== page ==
Why I Do Antiracist Work & Why You Should, Too
Jun 03, 2020
My heart is heavy this week with all that has been highlighted related to racial injustice and the murders of Ahmaud Arbery, George Floyd, Breonna Taylor…. and the millions of other lives over the centuries taken by racist acts.
This week, I talk about why I do antiracist work and why you should, too.
Racism is associated with depression, anxiety, insomnia, and other serious conditions like, post-traumatic stress disorder and substance use disorders. The stress caused by racism can contribute to the development of cardiovascular and other physical diseases, including dementia.
Here's a peak inside the episode:
- I share surprising statistics on disparities in health and health care due to racism. If the statistics on disparities related to maternal mortality rates for African American women don't compel you to be anti-racist, you may need to check your pulse.
- There is a mental health toll to having experienced racism as an African American person. Learn more about this toll here.
- Learn more about health care disparities as they relate to older African American adults and dementia.
- The New York Times published an article recently on the striking racial divide and how COVID-19 has hit nursing homes. The problem is not race, it's racism.
- I share my personal reasons for doing anti-racist and anti-oppression work.
- I challenge you to consider your role in reinforcing oppression and racism or consciously fighting against it. What will your role be?
By the end of this episode, you'll have a better understanding of the impact of racism on the health and well-being of African American/Black individuals and families and you'll be challenged to think more deeply about the role you play in race dynamics.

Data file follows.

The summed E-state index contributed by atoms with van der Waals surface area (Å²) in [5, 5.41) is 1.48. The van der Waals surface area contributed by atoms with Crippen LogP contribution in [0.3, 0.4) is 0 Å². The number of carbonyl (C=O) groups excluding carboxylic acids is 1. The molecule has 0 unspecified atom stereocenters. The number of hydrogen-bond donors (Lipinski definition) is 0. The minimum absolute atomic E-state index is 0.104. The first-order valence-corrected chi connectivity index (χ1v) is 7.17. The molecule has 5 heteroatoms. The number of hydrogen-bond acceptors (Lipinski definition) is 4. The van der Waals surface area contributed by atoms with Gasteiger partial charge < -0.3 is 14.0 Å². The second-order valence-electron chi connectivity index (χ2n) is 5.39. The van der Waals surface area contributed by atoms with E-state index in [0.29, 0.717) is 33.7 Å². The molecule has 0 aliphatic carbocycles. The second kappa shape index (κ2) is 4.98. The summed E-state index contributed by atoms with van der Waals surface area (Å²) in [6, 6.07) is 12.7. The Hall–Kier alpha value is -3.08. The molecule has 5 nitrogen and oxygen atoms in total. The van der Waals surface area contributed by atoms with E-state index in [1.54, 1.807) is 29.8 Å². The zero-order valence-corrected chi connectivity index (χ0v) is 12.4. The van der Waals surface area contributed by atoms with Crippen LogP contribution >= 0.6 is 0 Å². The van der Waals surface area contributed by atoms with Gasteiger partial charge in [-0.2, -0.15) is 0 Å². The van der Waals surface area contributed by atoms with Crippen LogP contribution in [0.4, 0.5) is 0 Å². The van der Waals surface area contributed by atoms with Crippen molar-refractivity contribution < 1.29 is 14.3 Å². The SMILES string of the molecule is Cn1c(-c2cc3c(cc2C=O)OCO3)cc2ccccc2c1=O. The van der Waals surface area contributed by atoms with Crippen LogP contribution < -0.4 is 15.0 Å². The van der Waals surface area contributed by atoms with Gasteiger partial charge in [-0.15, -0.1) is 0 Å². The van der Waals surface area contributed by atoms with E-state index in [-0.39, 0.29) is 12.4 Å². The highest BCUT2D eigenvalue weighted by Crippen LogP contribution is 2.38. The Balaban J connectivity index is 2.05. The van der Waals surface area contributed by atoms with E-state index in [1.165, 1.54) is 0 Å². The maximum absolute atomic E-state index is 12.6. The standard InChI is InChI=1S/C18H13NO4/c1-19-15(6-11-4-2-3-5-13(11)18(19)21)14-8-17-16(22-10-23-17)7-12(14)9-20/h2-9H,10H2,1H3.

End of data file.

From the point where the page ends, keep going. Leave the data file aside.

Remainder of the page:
As a Psychologist, I stand against racism and hate in all its forms, and I support the efforts of researchers, clinicians, teachers and policymakers to eliminate hate crimes, police brutality, and oppression.
Click here to listen!
This is a very painful time, please take care of yourself. If you or someone you know is in crisis or struggling with thoughts about harming yourself or others, please reach out to the National Suicide Prevention Lifeline, here...
Links mentioned in this episode:
- For professionals:
- For African American/Black individuals:
- For allies:
- For parents:
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I'm Dr. Regina Koepp!
I'm a Stanford trained, Board Certified Clinical Psychologist specializing with older adults and families! I'm an Assistant Professor at Emory University School of Medicine Department of Psychiatry & Behavioral Sciences, and a staff Psychologist working with older adults and families at the Atlanta VA Health Care System. I'm a mom of two little kids and a daughter to aging parents.
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